Heads of Jerusalem churches today challenged the Israeli authorities’ total ban on church services following the coronavirus pandemic.
In a letter addressed to the Israeli President Reuven Rivlin, heads of the churches administering the Church of the Holy Sepulcher decried the Israeli police’s attempts to ban indoor church services and liturgies.
“Regretfully, law enforcement authorities in Jerusalem, assigned with the application of the ordinances related to COVID-19 seem to not be fully aware of the nature of the place and are now attempting to prevent us, the heads of the three communities, from celebrating and presiding ]over[ the liturgies scheduled for this time inside the Basilica,” the statement read.
They reminded Rivlin of their “fervent duty to ensure that this place ]Church of the Holy Sepulcher[ is respected in its nature, in its singularity and also in its autonomy, which is under the intent look of the international community and of all Christians living in the entire world.”
While the church hierarchs expressed their deep concern about the pandemic spread and stressed their commitment to the precautionary sanitary guidelines to combat the highly-contagious virus, such as frequent cleaning and observing regulated distancing, they condemned the ban on indoor church liturgies as an infringement on the expression of religious freedom.
“We are more than willing to comply with the hygienic and sanitary provisions that provide for the closure of the celebrations to the public as well as the rules of social distancing, we however, cannot accept in conscience that our communities are prevented from celebrating inside the Basilica, each according to the provisions of its liturgical calendar and rituals,” they emphasized.
“This would go against the right of expression of religious freedom, the root of all freedoms, as understood by our conscience of believers,” they added.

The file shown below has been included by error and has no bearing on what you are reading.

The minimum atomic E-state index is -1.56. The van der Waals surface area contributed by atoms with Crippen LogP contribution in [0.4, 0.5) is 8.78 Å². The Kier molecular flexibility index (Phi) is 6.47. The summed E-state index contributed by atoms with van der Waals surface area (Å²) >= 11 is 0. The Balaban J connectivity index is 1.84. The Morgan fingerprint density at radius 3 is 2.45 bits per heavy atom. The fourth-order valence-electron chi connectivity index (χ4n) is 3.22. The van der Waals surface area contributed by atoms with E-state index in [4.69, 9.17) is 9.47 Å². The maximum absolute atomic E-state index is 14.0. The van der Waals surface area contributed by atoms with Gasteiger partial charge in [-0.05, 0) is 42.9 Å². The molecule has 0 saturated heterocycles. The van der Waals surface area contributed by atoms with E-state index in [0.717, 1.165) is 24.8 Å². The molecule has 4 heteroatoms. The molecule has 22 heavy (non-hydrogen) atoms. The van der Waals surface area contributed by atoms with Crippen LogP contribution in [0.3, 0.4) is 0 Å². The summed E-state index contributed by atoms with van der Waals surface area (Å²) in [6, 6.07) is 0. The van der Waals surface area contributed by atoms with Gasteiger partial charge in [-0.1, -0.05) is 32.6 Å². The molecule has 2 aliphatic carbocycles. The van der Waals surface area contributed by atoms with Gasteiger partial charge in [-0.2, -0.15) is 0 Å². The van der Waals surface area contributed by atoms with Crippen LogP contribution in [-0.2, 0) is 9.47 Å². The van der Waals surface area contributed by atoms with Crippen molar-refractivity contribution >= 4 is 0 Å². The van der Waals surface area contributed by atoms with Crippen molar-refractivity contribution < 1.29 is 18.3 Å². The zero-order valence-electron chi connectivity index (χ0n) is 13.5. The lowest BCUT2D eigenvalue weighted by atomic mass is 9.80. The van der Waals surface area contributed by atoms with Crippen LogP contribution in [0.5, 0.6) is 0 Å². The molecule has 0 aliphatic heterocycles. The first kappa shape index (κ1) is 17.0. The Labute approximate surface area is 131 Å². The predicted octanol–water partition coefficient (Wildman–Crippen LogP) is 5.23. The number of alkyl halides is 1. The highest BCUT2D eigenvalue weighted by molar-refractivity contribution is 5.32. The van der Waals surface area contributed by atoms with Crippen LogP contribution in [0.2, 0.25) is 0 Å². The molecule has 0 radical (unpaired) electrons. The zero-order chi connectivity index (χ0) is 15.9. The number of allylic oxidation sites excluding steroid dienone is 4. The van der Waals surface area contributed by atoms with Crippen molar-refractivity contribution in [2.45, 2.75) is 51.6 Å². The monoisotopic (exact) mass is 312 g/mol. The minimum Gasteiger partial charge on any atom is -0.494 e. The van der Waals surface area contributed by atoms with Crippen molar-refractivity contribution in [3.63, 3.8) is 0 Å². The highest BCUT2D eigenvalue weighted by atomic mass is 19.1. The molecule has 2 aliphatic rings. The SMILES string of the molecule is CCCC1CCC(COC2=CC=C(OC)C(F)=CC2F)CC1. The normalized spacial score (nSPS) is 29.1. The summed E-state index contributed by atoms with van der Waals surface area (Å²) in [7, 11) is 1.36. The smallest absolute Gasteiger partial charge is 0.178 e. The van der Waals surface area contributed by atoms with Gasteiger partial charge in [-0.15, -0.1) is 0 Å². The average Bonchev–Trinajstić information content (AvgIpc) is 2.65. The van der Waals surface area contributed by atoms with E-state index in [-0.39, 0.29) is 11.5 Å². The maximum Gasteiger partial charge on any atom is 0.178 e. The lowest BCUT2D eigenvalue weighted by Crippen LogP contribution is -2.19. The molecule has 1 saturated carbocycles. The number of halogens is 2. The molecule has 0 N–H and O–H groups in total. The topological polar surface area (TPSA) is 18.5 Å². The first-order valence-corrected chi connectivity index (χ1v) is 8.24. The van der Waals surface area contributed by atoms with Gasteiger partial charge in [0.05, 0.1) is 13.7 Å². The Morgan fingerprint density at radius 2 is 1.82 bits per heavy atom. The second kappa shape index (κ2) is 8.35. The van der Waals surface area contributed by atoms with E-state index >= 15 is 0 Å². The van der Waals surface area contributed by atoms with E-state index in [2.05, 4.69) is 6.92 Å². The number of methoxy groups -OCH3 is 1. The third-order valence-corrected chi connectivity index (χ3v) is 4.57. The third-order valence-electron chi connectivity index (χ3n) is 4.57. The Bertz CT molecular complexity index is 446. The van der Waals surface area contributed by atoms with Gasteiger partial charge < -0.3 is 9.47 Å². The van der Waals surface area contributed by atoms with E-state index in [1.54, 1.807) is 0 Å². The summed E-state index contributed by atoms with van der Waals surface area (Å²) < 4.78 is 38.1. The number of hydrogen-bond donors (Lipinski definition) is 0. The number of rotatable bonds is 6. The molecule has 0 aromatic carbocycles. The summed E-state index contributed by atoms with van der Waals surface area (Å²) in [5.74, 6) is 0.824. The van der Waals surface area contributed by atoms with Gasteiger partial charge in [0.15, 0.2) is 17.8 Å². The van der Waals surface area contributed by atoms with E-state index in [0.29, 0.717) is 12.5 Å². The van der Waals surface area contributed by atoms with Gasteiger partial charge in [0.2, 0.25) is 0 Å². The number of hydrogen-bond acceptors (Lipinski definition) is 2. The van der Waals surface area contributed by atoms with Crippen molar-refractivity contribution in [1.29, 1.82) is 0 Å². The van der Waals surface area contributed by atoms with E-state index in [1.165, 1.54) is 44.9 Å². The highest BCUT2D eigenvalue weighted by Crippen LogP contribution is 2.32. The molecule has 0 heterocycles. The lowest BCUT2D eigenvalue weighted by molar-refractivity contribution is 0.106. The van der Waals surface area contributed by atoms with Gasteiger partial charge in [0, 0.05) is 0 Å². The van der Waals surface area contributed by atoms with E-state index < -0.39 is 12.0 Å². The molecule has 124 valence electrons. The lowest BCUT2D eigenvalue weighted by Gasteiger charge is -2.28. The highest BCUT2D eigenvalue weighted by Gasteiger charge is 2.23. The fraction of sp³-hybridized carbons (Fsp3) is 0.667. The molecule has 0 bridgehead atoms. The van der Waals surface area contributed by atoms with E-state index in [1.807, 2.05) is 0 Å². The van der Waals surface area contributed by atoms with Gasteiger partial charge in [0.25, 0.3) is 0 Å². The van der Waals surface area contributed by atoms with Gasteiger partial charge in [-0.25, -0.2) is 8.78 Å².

The church hierarchs called for Rivilin to intervene and request “the relevant authorities so that they accommodate the fundamental rights and duties of our communities to celebrate in the Holy Sepulchre, the ceremonies and liturgies of Christian faith, including the right to an unhindered access to the Basilica for the heads of these communities.”
“We find it extremely illogical that several other less important places can operate regularly, while the holiest site for Christians must be closed, not only to the public but even to the religious heads of the communities living inside,” they said.
“For our part, we guarantee that, unless the current restrictions are lifted, the celebrations will be closed to the public, ing to 10 the number of clergy who will enter the Basilica and be present at the celebrations in the various designated places, while we will also be complying with all hygiene and sanitary advised principles as well as the guidelines for social distancing,” they said.
“Given the unique nature of the Holy Sepulchre, any eventual further restrictions should be mutually agreed upon, in order to preserve the abovementioned rights,” they concluded.
The Jerusalem churches, among others worldwide, offered the faithful who choose to stay at home the possibility to view the services online.